Immolation - Interview
Immolation. Just the name of the band is enough to send other death metal bands home. With quite a history of hard work and multiple albums under their belt, Immolation continues to move up the ladder of success. Recently they signed with Century Media Records, a step up according to guitarist Bob Vigna, Immolation's guitarist. Now they've got a new album, "Unholy Cult," and it is without a doubt Immolation's most praised piece of work yet. Read on.
First off, I've just got to congratulate you and the rest of the guys in Immolation for "Unholy Cult". It is easily one of the best death metal releases of the year 2002. Excellent work! So, How has the response been to the new material from the magazines or the fans that you've been performing for whilst being on the road?
Thanks for the cool words of support Allan, we appreciate it. The reaction has been really good. This is probably the first record that we have done where we are actually getting an overwhelming high response from the magazines, not to mention the fans. They are always supportive, but they really like this one a lot! We did two tours recently, one in the US with Vader, Berzerker and Origin, and we just finished the Xams fests in Europe. The reaction to the new material at the shows was especially good. I think there were many who had not heard "Unholy Cult" yet, but you could tell they really dug it!
Does the new material come out well in the live setting?
Oh yes, it sure does. We are at our best live. The newer stuff probably goes over better and actually comes out better than a lot of our older stuff. The new songs are just so much more powerful it really comes across live.
What are your thoughts on "Unholy Cult" after you've finished it and had some time to let it sink in? The best work yet for you guys maybe?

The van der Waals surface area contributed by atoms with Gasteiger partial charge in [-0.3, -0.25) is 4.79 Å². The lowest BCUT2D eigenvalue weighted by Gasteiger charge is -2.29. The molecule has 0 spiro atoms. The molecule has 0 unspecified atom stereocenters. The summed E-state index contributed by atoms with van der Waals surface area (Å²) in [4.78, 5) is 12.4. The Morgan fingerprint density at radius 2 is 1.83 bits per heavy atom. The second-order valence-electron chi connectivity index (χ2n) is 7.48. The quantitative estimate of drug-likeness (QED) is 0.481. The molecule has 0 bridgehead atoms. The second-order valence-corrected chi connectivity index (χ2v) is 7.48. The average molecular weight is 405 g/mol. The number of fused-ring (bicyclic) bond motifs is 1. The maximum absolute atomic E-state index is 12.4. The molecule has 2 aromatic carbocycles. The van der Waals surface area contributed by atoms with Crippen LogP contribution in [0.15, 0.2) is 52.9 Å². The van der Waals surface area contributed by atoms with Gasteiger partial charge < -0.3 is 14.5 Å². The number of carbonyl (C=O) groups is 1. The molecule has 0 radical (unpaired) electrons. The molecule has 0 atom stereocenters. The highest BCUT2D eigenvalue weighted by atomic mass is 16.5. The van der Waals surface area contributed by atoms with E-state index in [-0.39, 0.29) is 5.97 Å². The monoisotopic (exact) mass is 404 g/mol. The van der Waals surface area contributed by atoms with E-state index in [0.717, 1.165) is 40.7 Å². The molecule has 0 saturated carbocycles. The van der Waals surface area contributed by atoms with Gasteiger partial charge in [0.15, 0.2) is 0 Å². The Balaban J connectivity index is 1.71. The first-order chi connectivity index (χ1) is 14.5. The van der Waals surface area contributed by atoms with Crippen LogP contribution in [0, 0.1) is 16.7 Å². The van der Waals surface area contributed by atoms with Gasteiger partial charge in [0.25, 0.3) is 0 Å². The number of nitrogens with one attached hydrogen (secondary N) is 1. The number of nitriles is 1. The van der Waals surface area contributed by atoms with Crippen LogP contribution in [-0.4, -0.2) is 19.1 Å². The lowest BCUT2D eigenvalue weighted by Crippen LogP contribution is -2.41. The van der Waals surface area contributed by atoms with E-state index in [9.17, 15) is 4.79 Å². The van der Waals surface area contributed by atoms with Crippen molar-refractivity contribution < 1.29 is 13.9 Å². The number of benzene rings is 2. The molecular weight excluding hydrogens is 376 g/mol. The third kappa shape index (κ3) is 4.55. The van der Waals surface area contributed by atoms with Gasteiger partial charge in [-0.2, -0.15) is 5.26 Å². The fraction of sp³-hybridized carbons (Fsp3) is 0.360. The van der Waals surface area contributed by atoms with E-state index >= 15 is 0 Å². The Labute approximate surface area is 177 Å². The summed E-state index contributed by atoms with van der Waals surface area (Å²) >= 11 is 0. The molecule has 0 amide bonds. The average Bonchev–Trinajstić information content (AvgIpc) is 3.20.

Oh definitely our best yet. I think that's what people have been getting excited about. They know that each release we put out gets better and better. They are confident in us and look forward to our new material. We always try new things and bring something fresh in, and with "Unholy Cult" we did that better than ever before. When we heard it for the first time, we could hardly believe how good it came out. Paul Orofino is the man!
Since the inception of Immolation how would you say you guys have grown, or improved?
Well we have matured a lot as musicians and as people of course. The more we create new music the better we get at it. You learn a lot from album to album. You see what works best and how to improve on things. Ross and I really fine-tuned each song right before we went into the studio. We wanted everything to flow, and this helped a lot. We would lose all the unnecessary parts or measures and concentrated on making each song direct and to the point.
More specifically, how did Immolation try to perfect their craft for "Unholy Cult," and how do you think that it differs with its predecessor, "Close To A World Below"?
Well it's what I just mentioned as well as just being as creative as possible. We strive to make dark music, but we want it to be interesting and meaningful too. To us there are no limitations. As long as the feeling you are trying to get across are there that's what matters. "Unholy Cult" takes what we did on "Close To A World Below" to the next level. We made sure the production was clearer and more intense, we added more layers to the music and broadened the lyrics a lot too. The lyrics on "Unholy Cult" are less specific, yet they have a lot more to say. They are more personal and more open to interpretation. They deal with religion, but more about what we see in the world today and how we are as people.